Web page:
Bill Mongelluzzo, September 19, 2014, JOC.com
Having reached a tentative agreement Aug. 26 on the crucial issue of medical benefits, negotiators for the International Longshore and Warehouse Union and the Pacific Maritime Association have spent the past month discussing operational issues at marine terminals.
Operating issues center on the goal of employers to improve terminal efficiency and the goal of labor to protect jobs, PMA President Jim McKenna said. The ILWU was not available for comment on Friday.
The contract negotiations have caused a good deal of angst for cargo interests since negotiators were unable to reach an agreement by the July 1 deadline. Nevertheless, cargo handling at West Coast ports has not been compromised, and the negotiations are continuing each day in San Francisco, McKenna said.
The PMA and ILWU have been remarkably successful in maintaining a blackout on news, with the only reports from the negotiations coming in the form of joint ILWU-PMA releases. It is still uncertain how far away the parties are from an agreement.
Despite the uncertainties, cargo volumes remain strong. According to PIERS, the data division of the JOC Group, West Coast imports year-to-date through August were up 6.2 percent. However, a number of importers have been diverting at least some of their shipments to the East Coast ports, where ports there have been reporting double-digit increases in container volumes since July 1.
Nevertheless, dockworkers on the West Coast are not hurting for work opportunities. In Los Angeles-Long Beach, which handles more than 70 percent of the container volume on the West Coast, longshoremen in the week ending Sept. 12 worked 478,504 man-hours, which was 25 percent greater than the hours worked during the same week last year, according to numbers posted on the PMA website.
That was also 19 percent higher than the man-hours recorded in the busiest week of 2013. Some of the increase in man-hours could be because of problems terminal operators have been dealing with all year, such as chassis shortages and late railcar deliveries. Such events cause containers to back up on the docks, thereby requiring multiple handling of containers as longshoremen sift through stacks to retrieve containers. Truck turn times at the marine terminals have also suffered.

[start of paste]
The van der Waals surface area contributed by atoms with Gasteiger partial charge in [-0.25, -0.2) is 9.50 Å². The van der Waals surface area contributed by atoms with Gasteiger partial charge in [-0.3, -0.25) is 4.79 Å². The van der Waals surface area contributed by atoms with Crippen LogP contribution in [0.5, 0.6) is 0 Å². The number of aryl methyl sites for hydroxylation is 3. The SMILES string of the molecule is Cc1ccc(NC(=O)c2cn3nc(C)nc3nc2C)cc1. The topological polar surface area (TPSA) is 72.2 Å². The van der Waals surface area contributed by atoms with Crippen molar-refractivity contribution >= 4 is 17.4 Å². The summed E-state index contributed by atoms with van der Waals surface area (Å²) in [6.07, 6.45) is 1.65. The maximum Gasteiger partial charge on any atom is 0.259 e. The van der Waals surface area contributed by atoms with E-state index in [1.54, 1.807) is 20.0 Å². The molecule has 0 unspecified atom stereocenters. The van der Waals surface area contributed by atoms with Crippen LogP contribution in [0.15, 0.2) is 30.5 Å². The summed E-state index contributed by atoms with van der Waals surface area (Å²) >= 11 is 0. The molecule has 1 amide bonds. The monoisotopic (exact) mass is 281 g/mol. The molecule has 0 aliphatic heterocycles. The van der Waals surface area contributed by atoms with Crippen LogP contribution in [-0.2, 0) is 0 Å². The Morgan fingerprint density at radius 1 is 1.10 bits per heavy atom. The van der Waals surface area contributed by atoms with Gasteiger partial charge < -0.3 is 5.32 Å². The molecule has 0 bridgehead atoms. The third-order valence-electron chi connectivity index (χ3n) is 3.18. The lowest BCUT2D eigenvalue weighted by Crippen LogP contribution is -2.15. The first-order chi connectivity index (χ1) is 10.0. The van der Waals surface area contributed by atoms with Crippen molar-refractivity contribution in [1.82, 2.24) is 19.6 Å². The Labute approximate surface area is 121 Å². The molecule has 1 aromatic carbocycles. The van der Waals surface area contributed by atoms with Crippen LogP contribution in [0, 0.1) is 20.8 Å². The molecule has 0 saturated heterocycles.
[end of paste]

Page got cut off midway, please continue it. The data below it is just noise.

Productivity issues are an important topic at container ports around the world because of the big ships carriers are deploying on the major east-west trade lanes. These vessels discharge and reload thousands of containers in a single vessel call. In Los Angeles-Long Beach, for example, vessel calls today regularly produce 5,000 container moves, or more.
These spikes in cargo volume during a compressed window of time have thrown vessels off schedule, which has a ripple effect on calls at other ports in the rotation. These problems have surfaced this year on the busy routes linking Asia and Europe, resulting in vessel diversions and reports of heavy congestion at some of the busiest and most efficient ports in the world.
The mega-ships are also creating congestion and delays at North American ports such as Los Angeles-Long Beach, New York-New Jersey and Port Metroc Vancouver, British Columbia. It is therefore crucial that the PMA and ILWU negotiators can agree upon process changes to improve productivity.
Automation is viewed as one strategy to improve efficiency, and to increase the volume of containers that can be handled on the limited and costly waterfront land that marine terminals occupy. Automated horizontal transport, such as automated guided vehicles, are being introduced at some terminals in Southern California, as are automated stacking cranes.
While automation allows terminals to stack containers higher and move them faster, it also has the potential of eliminating jobs. A Port of Los Angeles report this spring concluded that at one of the terminals that is automating, TraPac, automation could result in a 40 to 50 percent reduction of jobs.
However, automation also creates new jobs, such as maintenance and repair work on the sophisticated cargo-handling equipment. Therefore, negotiations on manning requirements and the training of longshoremen to prepare them for the emerging work opportunities are important.